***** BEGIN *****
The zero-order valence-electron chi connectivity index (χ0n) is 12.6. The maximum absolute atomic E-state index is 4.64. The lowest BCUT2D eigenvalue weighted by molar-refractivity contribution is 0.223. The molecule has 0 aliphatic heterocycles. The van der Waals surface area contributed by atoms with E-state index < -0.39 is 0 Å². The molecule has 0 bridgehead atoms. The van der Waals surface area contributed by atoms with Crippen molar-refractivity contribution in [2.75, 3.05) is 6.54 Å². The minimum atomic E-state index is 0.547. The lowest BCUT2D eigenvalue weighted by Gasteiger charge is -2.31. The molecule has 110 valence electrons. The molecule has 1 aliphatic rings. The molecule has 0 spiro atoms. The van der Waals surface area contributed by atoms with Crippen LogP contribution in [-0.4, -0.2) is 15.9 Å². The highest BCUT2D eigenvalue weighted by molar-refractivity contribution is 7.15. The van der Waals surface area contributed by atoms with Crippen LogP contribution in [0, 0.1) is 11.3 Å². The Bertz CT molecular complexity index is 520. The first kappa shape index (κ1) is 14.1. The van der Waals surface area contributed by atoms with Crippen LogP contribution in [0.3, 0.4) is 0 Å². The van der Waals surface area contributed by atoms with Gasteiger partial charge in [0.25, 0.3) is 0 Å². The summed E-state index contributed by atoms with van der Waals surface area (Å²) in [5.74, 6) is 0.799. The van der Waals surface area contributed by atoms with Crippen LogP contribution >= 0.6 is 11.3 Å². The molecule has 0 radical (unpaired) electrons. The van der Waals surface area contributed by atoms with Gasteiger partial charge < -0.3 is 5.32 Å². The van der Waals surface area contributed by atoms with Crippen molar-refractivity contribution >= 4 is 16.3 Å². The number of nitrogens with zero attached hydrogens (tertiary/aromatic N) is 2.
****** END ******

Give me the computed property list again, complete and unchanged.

The zero-order valence-electron chi connectivity index (χ0n) is 12.6. The maximum absolute atomic E-state index is 4.64. The lowest BCUT2D eigenvalue weighted by molar-refractivity contribution is 0.223. The molecule has 0 aliphatic heterocycles. The van der Waals surface area contributed by atoms with E-state index < -0.39 is 0 Å². The molecule has 0 bridgehead atoms. The van der Waals surface area contributed by atoms with Crippen molar-refractivity contribution in [2.75, 3.05) is 6.54 Å². The minimum atomic E-state index is 0.547. The lowest BCUT2D eigenvalue weighted by Gasteiger charge is -2.31. The molecule has 110 valence electrons. The molecule has 1 aliphatic rings. The molecule has 0 spiro atoms. The van der Waals surface area contributed by atoms with Crippen LogP contribution in [-0.4, -0.2) is 15.9 Å². The highest BCUT2D eigenvalue weighted by molar-refractivity contribution is 7.15. The van der Waals surface area contributed by atoms with Crippen LogP contribution in [0, 0.1) is 11.3 Å². The Bertz CT molecular complexity index is 520. The first kappa shape index (κ1) is 14.1. The van der Waals surface area contributed by atoms with Crippen LogP contribution in [0.3, 0.4) is 0 Å². The van der Waals surface area contributed by atoms with Gasteiger partial charge in [0.25, 0.3) is 0 Å². The summed E-state index contributed by atoms with van der Waals surface area (Å²) in [5.74, 6) is 0.799. The van der Waals surface area contributed by atoms with Crippen LogP contribution >= 0.6 is 11.3 Å². The molecule has 0 radical (unpaired) electrons. The van der Waals surface area contributed by atoms with Gasteiger partial charge < -0.3 is 5.32 Å². The van der Waals surface area contributed by atoms with Crippen molar-refractivity contribution >= 4 is 16.3 Å². The number of nitrogens with zero attached hydrogens (tertiary/aromatic N) is 2.